With Wish Upon a Southern Star soon to be launched in September, it is my pleasure to introduce you in advance to each of the contributing authors and to give you a taste of their work.
Today, meet Mahoney Adair and find out about her story,
"Riki Goes for a Spin."
Mahoney Adair cut her teeth as a writer at the age of sixteen when she had her first ‘Robert Frost’ type poem published in Wairarapa’s Active Arts Competition (she was the youngest competitor), before she entered journalism school in Wellington. She then became a frontline television news journalist, Parliamentary Press Secretary, creative director in a top advertising agency and Ambassador to the Antarctic, covering stories that had never before been shown.
Following a recent interest in writing for children, she was the catalyst for the creation of Christchurch’s Children’s Literature Hub in 2014 and was a finalist in an international poetry competition, with her work appearing in Clawsome Dragon Limericks (2016).
A Conversation with Mahoney
1) Mahoney, why do you write?
I have no idea really, but for some reason it has been something I have done from a very early age, possibly the need to translate feelings into words.
2) Why do you think fairy tales remain relevant today?
Because at the essence of every tale is a message of enlightenment and understanding.
3) What was your favourite fairy tale as a child? Why did you like it so much then and is it still a favourite or has it been replaced and why?
When I was small I used to listen to a recording of ‘Diana and the Golden Apples’ and I was always intrigued, fascinated by the heroine who had fallen in love at an early age but, when grown up was expected to marry. In order to please her parents she agreed to marry the suitor who could outrun her in a race, knowing Melanion, her childhood sweetheart, was the only real contender. But he was lame from battle wounds when he returned to win her. Slowing down her pace he dropped three golden apples and as she stooped to pick them up he overtook her winning the race, and her hand in marriage. This story hasn’t been replaced, but others, including some sensitive stories (not necessarily fairytales but tales with messages) by Oscar Wilde, that is ‘The Little Donkey’ and ‘The Selfish Giant’, are still very close to my heart.
4) What is your favourite fairy tale retelling by another author? Why is it a favourite?
My favourite fairy tale retelling by another author is Phillip Pullman’s ‘Rumplestiltskin’ and I love his verse,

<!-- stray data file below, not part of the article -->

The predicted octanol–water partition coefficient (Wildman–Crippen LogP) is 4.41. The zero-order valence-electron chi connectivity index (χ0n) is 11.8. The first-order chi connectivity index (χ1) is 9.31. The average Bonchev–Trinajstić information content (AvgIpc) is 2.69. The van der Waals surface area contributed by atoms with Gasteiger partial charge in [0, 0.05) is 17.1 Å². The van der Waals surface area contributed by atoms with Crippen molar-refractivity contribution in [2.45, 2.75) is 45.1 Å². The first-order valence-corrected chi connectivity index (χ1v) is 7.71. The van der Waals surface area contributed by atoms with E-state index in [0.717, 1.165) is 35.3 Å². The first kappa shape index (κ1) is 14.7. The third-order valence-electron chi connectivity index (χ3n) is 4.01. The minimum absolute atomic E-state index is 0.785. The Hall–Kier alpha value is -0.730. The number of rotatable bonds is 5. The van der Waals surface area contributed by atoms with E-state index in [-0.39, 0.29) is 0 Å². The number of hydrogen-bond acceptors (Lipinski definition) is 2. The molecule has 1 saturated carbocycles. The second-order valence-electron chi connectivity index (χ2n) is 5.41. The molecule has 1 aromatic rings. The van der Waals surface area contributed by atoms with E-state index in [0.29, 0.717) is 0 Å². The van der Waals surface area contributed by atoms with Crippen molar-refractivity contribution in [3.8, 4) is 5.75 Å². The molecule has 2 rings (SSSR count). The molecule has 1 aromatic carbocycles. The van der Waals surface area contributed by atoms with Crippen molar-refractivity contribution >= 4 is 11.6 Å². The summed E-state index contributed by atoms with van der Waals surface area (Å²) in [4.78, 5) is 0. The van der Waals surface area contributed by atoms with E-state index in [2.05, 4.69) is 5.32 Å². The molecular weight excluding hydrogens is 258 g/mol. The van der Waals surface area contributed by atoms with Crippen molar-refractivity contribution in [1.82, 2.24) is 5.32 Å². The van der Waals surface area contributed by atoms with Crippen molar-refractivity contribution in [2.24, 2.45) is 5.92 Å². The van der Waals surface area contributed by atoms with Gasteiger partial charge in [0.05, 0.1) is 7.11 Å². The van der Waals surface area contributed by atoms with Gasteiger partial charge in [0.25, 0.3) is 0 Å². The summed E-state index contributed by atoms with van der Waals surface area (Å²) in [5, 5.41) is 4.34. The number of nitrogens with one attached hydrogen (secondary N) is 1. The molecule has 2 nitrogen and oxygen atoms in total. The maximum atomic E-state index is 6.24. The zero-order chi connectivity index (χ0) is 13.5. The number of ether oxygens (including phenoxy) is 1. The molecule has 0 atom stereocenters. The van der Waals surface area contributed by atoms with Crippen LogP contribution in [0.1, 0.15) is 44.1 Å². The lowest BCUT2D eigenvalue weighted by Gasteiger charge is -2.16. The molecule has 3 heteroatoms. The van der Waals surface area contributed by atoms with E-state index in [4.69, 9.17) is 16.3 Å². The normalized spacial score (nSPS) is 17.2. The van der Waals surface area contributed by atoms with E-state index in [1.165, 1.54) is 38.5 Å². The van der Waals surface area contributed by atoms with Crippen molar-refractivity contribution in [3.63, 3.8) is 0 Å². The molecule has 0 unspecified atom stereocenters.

One more day, and then she’ll see
The royal child belongs to me!
Water, earth and air and flame –
Rumplestiltskin is my name!
5) Can you tell us a little about your retold fairy tale?
My retold fairy tale, ‘Riki Goes for a Spin’, is about Rumpelstiltskin and came as a result of Shelley’s workshop with us at the Christchurch Children’s Literature Hub, following which I flipped the classic fairytale upside down, modernized it, discovering what it means to create a plot twist and generate feelings for an anti-hero. Equally importantly, I believe I have acknowledged the essence of the fairytale which is surprisingly about unrealistic expectations.
In the original Brothers Grimm fairy tale, Rumpelstiltskin is an ambitious character, who trades his superpowers - spinning gold from straw – in return for the first child born to the damsel in distress who has to impress her royal suitor in order to marry him.
In this fast-moving modern version, Rumpelstiltskin is softer and more kind, but his rescue mission for reward is still misguided, with disastrous results for him; while our subtle, apparently sweet-natured heroine has streetwise, survival tactics of her own.
The score that underwrites the story is the circular momentum of the spinning wheel in the original tale and the round circuit racetrack in this one. The story takes up from the moment Rumpelstiltskin realizes he’s been duped.
A taste of Mahoney's story...
Broken-hearted, he took to the track. No point in telling his mates he’d fallen for a pregnant girl and wanted to marry her. They wouldn’t get it.
The track was where the boy racers went to burn off steam – smooth, fast, pliable, safe. There was always someone to flag you down at the finish line.
He planted foot, full throttle, and wound the new car up to full speed, cruising way beyond the safety limit, his blood pumping like it injected straight through the engine, his mind focused clear on the track but then disintegrating in a tumbling kaleidoscope of fragmented emotions.
Read the full story in
Wish Upon a Southern Star
(release date 2 September 2017)
Pre-order an e-copy from Amazon
(or wait for the release date to order your paperback copy from Amazon)
Attend the launch
Saturday 2nd September, 2pm
at the South Library, Christchurch
For Christchurch residents and launch attendees,
preorder a paperback direct from the editor at email@example.com
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You can email me at shelley.chappell